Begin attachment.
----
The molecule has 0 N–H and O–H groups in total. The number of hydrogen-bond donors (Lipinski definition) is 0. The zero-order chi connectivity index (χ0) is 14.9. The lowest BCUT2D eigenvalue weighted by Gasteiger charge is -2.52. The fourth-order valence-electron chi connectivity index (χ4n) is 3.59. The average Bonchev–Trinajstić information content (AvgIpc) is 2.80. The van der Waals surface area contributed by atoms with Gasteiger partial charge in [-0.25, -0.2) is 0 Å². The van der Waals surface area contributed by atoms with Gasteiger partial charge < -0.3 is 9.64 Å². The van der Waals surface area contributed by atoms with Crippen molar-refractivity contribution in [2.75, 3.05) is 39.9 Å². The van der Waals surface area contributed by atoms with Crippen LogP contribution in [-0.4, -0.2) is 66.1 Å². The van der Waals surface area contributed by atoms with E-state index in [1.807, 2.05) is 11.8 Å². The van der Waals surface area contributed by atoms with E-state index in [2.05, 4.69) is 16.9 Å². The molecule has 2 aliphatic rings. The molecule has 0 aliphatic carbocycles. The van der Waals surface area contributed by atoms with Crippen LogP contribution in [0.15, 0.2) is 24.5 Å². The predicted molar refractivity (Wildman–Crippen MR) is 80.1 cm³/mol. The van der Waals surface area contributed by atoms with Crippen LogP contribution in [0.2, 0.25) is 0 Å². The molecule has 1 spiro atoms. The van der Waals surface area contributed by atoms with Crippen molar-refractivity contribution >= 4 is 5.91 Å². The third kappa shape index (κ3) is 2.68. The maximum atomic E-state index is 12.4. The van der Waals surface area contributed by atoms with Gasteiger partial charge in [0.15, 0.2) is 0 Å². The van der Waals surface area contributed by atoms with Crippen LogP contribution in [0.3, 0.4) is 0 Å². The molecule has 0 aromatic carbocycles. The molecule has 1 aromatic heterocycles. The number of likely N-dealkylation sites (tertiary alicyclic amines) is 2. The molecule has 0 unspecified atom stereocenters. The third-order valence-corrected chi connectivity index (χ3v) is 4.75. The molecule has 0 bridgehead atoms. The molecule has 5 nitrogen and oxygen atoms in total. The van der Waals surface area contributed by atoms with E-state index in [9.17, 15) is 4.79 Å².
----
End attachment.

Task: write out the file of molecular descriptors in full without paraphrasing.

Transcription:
The molecule has 0 N–H and O–H groups in total. The number of hydrogen-bond donors (Lipinski definition) is 0. The zero-order chi connectivity index (χ0) is 14.9. The lowest BCUT2D eigenvalue weighted by Gasteiger charge is -2.52. The fourth-order valence-electron chi connectivity index (χ4n) is 3.59. The average Bonchev–Trinajstić information content (AvgIpc) is 2.80. The van der Waals surface area contributed by atoms with Gasteiger partial charge in [-0.25, -0.2) is 0 Å². The van der Waals surface area contributed by atoms with Gasteiger partial charge < -0.3 is 9.64 Å². The van der Waals surface area contributed by atoms with Crippen molar-refractivity contribution in [2.75, 3.05) is 39.9 Å². The van der Waals surface area contributed by atoms with Crippen LogP contribution in [-0.4, -0.2) is 66.1 Å². The van der Waals surface area contributed by atoms with E-state index in [1.807, 2.05) is 11.8 Å². The van der Waals surface area contributed by atoms with E-state index in [2.05, 4.69) is 16.9 Å². The molecule has 2 aliphatic rings. The molecule has 0 aliphatic carbocycles. The van der Waals surface area contributed by atoms with Crippen LogP contribution in [0.15, 0.2) is 24.5 Å². The predicted molar refractivity (Wildman–Crippen MR) is 80.1 cm³/mol. The van der Waals surface area contributed by atoms with Crippen LogP contribution in [0.2, 0.25) is 0 Å². The molecule has 1 spiro atoms. The van der Waals surface area contributed by atoms with Crippen molar-refractivity contribution >= 4 is 5.91 Å². The third kappa shape index (κ3) is 2.68. The maximum atomic E-state index is 12.4. The van der Waals surface area contributed by atoms with Gasteiger partial charge in [0.15, 0.2) is 0 Å². The van der Waals surface area contributed by atoms with Crippen LogP contribution in [0.3, 0.4) is 0 Å². The molecule has 0 aromatic carbocycles. The molecule has 1 aromatic heterocycles. The number of likely N-dealkylation sites (tertiary alicyclic amines) is 2. The molecule has 0 unspecified atom stereocenters. The third-order valence-corrected chi connectivity index (χ3v) is 4.75. The molecule has 0 bridgehead atoms. The molecule has 5 nitrogen and oxygen atoms in total. The van der Waals surface area contributed by atoms with E-state index in [9.17, 15) is 4.79 Å².